Staying safe by the waterside
Water: can’t live in it, can’t live without it.
Mucking around in and near the water is what we Aussies reckon makes a great summer holiday, and it is! In fact, it’s almost a rite of passage for every young Aussie kid to grow up with sand between their toes and hair bleached from time spent in the surf. Whether we’ve taken the kids down to the local beach or driven a rough 4WD track to find a secret fishing or surfing spot, it is all part of the magic of summer.
But you need to take care. The statistics on how many people drown in Australia are pretty horrifying, with the average number of deaths due to drowning over the last 10 years being 282 people a year For the last year to June 30th, it was 280; two better than the average but still bloody horrifying, I reckon.
While 23 per cent of fatalities (63 deaths) were on our delightful beaches, there were 58 deaths in our rivers. New South Wales counted for 96 deaths followed by Queensland with 66. The Northern Territory recorded 14 deaths but, given the low population, its takes the record for having the most deaths per 100,000 people.
Males accounted for a much higher proportion of the deaths, logging 83 per cent of the deaths this year, and in past years, grog was involved in more than 30 per cent of cases.
There were 75 drowning deaths in our inland rivers, creeks, lakes and dams during the preceding 12 months with swimming being the major activity undertaken at the time. While the Murray tops the list of our killer streams, the Brisbane River, the Yarra, the Swan and the Hawkesbury are next in line, which stands to reason, as they are in our major cities.
Boating was the leading activity being undertaken by those who died in an ocean or harbour environment, while 28 per cent were involved with scuba diving or snorkelling. That should make you think about how prepared you are and what safety gear do you carry and wear when boating or diving.
All these figures come from the latest Royal Life Saving (RLS) report on drownings in Australian waters.
Young kids under five figured highly in the stats with 21 deaths, and most of these occurred after a young kid had fallen into a swimming pool. Oldies over 65 (that’s my age group!) recorded a staggering 58 deaths (46 were male) with 26 per cent of those occurring while boating and 26 per cent occurring in a river, stream or dam.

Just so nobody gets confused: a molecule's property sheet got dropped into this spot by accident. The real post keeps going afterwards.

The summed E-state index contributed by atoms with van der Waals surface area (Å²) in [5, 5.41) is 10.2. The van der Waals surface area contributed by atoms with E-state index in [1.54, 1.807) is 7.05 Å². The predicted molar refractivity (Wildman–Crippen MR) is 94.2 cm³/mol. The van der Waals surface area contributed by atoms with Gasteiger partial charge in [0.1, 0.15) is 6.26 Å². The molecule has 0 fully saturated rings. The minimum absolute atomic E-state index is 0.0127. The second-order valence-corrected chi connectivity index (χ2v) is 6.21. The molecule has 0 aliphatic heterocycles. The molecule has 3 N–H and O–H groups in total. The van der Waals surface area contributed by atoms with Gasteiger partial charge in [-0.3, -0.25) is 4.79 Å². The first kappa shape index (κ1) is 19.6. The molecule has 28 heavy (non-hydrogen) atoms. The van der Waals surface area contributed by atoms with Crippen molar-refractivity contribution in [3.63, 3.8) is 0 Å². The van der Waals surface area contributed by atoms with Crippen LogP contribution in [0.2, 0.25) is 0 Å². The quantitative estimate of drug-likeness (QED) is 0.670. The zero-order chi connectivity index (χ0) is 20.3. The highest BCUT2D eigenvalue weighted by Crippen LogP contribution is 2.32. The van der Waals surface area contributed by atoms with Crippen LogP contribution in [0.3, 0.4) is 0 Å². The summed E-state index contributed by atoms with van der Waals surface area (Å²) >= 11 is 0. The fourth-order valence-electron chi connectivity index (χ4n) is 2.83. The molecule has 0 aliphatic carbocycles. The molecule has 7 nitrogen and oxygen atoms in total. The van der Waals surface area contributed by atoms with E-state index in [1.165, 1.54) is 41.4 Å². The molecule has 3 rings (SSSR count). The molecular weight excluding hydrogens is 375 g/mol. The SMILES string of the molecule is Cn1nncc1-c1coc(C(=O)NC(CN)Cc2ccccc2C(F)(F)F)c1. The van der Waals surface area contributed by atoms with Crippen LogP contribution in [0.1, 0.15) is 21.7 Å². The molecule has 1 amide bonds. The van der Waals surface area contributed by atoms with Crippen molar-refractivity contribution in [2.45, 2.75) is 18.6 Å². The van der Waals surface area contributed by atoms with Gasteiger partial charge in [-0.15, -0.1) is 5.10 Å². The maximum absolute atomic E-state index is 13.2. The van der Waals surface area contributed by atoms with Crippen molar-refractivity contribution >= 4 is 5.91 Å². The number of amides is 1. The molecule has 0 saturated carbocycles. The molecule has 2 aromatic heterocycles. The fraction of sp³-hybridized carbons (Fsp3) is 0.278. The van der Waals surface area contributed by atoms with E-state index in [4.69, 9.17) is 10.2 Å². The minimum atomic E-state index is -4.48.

RISKS TO 4WDERS
Previous reports have also indicated the dangers of floodwaters and this year was the same. In the 10 years between 2002 and 2012, there were 130 drowning deaths as a result of floods. Now here’s a sobering thought for all of us drivers: more than half of these deaths were due to cars being driven through floodwaters. Think about that the next time you come to a flooded creek or road.
Areas deemed remote or very remote, essentially anywhere away from a town and medical help, claimed 13 per cent of the deaths from drowning. That’s pretty high when you consider it is the part of Australia where we 4WDers tend to go for our recreation.
So how do we improve those figures and save people from drowning?
The major points the RLS promotes at the end of the report are to wear a lifejacket whenever you are on the water, supervise children around water, learn CPR and first aid and don’t drink alcohol when swimming or boating. Pretty simple really!
CPR and first-aid courses are run throughout Australia by the Red Cross and St John Ambulance, as well as many private providers across the country. Even if you’ve done a course in the past, it would pay to do a refresher as some of the first-aid methods have changed in recent years. As they often say, the life you save could be your wife, mother or daughter, father, son or brother. Even a total stranger would be eternally grateful.
Please stay – and play – safe this summer!